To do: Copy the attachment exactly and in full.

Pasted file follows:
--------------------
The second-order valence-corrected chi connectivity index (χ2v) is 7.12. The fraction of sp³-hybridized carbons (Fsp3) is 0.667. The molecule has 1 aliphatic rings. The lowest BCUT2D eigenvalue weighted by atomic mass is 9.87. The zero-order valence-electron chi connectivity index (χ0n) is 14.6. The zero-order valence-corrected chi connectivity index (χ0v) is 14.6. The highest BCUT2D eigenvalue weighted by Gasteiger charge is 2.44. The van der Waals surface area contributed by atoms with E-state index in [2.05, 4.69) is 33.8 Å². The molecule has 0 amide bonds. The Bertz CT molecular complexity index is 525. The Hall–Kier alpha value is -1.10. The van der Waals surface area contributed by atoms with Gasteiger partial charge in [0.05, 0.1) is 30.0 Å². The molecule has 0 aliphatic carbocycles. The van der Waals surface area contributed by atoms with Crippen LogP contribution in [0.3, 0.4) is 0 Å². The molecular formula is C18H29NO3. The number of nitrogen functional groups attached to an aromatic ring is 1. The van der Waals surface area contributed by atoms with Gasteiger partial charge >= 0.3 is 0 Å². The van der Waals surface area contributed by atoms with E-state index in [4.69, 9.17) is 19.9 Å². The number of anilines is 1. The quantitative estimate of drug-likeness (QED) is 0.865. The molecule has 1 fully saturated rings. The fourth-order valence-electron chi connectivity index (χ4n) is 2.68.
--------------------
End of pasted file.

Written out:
The second-order valence-corrected chi connectivity index (χ2v) is 7.12. The fraction of sp³-hybridized carbons (Fsp3) is 0.667. The molecule has 1 aliphatic rings. The lowest BCUT2D eigenvalue weighted by atomic mass is 9.87. The zero-order valence-electron chi connectivity index (χ0n) is 14.6. The zero-order valence-corrected chi connectivity index (χ0v) is 14.6. The highest BCUT2D eigenvalue weighted by Gasteiger charge is 2.44. The van der Waals surface area contributed by atoms with E-state index in [2.05, 4.69) is 33.8 Å². The molecule has 0 amide bonds. The Bertz CT molecular complexity index is 525. The Hall–Kier alpha value is -1.10. The van der Waals surface area contributed by atoms with Gasteiger partial charge in [0.05, 0.1) is 30.0 Å². The molecule has 0 aliphatic carbocycles. The van der Waals surface area contributed by atoms with Crippen LogP contribution in [0.3, 0.4) is 0 Å². The molecular formula is C18H29NO3. The number of nitrogen functional groups attached to an aromatic ring is 1. The van der Waals surface area contributed by atoms with Gasteiger partial charge >= 0.3 is 0 Å². The van der Waals surface area contributed by atoms with E-state index in [4.69, 9.17) is 19.9 Å². The number of anilines is 1. The quantitative estimate of drug-likeness (QED) is 0.865. The molecule has 1 fully saturated rings. The fourth-order valence-electron chi connectivity index (χ4n) is 2.68.